For SDTS, the 2000s are a time of revision to survive. As with any GIS standard, SDTS is intertwined with the evolution of information technology and must change to keep up. The file encoding method used in Part 3 of SDTS (ISO 8211) is antiquated by today’s IT standards. Updating SDTS to use a modern encoding such as XML or GML has been studied and is feasible, but has not had resources committed. Many other solutions to the problem of data exchange have developed which have supplanted much of the need for SDTS. However, the problem of archiving data is still largely unresolved, so perhaps that is where SDTS needs to be focused in the future.

SDTS is historically significant as the first consensual GIS standard. It had to break a lot of new ground to create a mindset for the acceptance of future standards. The GIS industry no longer asks why do we need standards, but now asks which ones. SDTS has also left a lasting legacy of a vocabulary for the spatial data industry. A glossary of spatial objects, a definitive set of data quality characteristics, and the concept of self-documenting data files has had a lasting effect on the industry.

Scientific Fundamentals

The Spatial Data Transfer Standard was designed with the fundamental goal of accomplishing a transfer without losing information. A complete spatial data set is much more than a set of spatial coordinates. A complete transfer includes the entity and attributes values, but also an understanding of how to interpret them. Arrays of x,y coordinates alone do not specify the projection or datum or positional accuracy. Knowing that the data set contains hydrographic features is important, but that does not indicate the collection criteria used.

Self-Contained Transfers

To ensure that all of the information needed to correctly interpret a spatial data set is available, SDTS was designed as a self-contained transfer mechanism. The set of files that constitute a transfer include the spatial coordinates, the projection, the attribute values, the attribute definitions, the positional accuracy, the collection method and other such metadata and contextual information. The philosophy of being self-contained was a new concept at the time, and was much more challenging to implement than just a file format standard.

Three Model Levels

SDTS includes three major abstraction levels – conceptual, logical, and format. Figure 1 illustrates how these three model (or abstraction) levels are used in the standard. The conceptual level includes definitions for such ideas as spatial objects, data quality, entities and attributes, and data dictionary, as described in the following subsections. The logical level is a collection of data structures and information elements called modules, records, fields, and subfields. The format level is the scheme for encoding the data into files and physical records on computer media. At the format level, there are already numerous standards in the information technology industry, so SDTS chose several to reference rather than “reinventing the wheel.” The most prominent is ISO 8211 (aka FIPS PUB 123) which is documented in SDTS Part 3 on file encoding.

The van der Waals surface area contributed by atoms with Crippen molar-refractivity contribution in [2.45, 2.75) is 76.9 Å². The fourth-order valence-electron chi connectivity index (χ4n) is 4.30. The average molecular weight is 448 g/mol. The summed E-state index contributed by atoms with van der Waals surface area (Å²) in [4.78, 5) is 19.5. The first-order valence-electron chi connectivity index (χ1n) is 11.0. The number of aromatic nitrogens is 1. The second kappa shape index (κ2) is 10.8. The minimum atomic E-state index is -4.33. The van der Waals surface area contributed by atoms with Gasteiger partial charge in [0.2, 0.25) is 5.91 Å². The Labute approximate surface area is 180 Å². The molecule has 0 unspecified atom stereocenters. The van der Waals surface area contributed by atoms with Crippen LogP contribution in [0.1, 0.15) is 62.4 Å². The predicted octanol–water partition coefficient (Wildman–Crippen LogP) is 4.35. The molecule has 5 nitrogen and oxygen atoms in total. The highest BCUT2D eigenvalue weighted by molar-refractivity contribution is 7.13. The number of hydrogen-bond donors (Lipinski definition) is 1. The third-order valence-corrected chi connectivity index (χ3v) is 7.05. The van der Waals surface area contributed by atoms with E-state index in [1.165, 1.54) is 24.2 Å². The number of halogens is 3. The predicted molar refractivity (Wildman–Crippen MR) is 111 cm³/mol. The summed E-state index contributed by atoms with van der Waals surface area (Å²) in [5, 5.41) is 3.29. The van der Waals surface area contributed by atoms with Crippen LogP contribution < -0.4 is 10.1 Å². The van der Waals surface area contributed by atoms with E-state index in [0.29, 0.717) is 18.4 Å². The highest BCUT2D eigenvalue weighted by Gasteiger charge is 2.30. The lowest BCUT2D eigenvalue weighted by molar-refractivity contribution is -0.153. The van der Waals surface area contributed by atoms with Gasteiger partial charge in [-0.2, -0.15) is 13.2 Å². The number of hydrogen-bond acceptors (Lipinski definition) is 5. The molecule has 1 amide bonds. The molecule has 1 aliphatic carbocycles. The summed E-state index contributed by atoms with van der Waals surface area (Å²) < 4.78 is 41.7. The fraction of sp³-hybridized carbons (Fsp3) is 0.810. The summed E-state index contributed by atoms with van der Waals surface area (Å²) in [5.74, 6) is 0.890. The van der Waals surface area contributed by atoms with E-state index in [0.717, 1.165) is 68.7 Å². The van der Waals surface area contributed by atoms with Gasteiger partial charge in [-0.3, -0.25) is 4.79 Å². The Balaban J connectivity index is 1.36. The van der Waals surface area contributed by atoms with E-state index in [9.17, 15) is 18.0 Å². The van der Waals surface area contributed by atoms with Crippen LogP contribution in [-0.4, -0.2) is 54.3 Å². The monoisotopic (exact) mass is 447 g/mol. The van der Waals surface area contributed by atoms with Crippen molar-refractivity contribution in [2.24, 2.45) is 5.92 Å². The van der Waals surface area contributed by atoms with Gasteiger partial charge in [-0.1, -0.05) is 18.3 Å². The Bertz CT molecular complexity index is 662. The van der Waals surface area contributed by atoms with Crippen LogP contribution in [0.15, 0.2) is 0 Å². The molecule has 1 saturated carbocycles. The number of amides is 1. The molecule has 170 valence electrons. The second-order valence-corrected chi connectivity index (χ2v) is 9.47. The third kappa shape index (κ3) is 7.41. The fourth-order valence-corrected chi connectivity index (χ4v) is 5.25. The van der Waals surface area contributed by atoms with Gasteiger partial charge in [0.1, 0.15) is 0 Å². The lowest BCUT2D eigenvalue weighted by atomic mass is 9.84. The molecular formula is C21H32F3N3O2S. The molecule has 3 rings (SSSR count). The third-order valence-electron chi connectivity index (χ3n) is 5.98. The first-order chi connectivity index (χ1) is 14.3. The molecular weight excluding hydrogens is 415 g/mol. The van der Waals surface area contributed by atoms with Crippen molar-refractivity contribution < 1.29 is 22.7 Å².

Spatial Data Transfer Standard (SDTS), Fig. 1

SDTS model levels

The SDTS document is structured to make a clear distinction between the logical and formal levels. The idea was that the logical level would remain relevant much longer than the format level. Because of the rapid advances in information technology, formats would continue to evolve and change at a faster pace than spatial data concepts or data structures. Currently, the ISO 8211 file encoding is still the only option, but XML and GML are being studied as more relevant encoding options in the future.

Spatial Objects

SDTS includes definitions of spatial objects so there is no ambiguity in the most fundamental portion of a spatial data transfer. The SDTS spatial object definitions are a lasting contribution to the spatial industry, and are widely referenced.

SDTS defines zero-, one-, two-, and some three-dimensional spatial objects. There are two other characteristics that distinguish spatial objects, that being geometry (spatial location) and topology (spatial relationships).

For zero-dimensional spatial objects, there is the geometry type which is named “point” and the topology type named “node”. There are similar terms for the other dimensions. Table 1 contains all of the spatial objects defined in SDTS. Once the elemental spatial objects are defined, these can be used to define aggregate spatial objects. For example, a two-dimensional array of regularly spaced “pixels” is named a “digital image.” The most common form of a vector data set is called a “two-dimensional manifold” this being a “planar graph” and its polygons.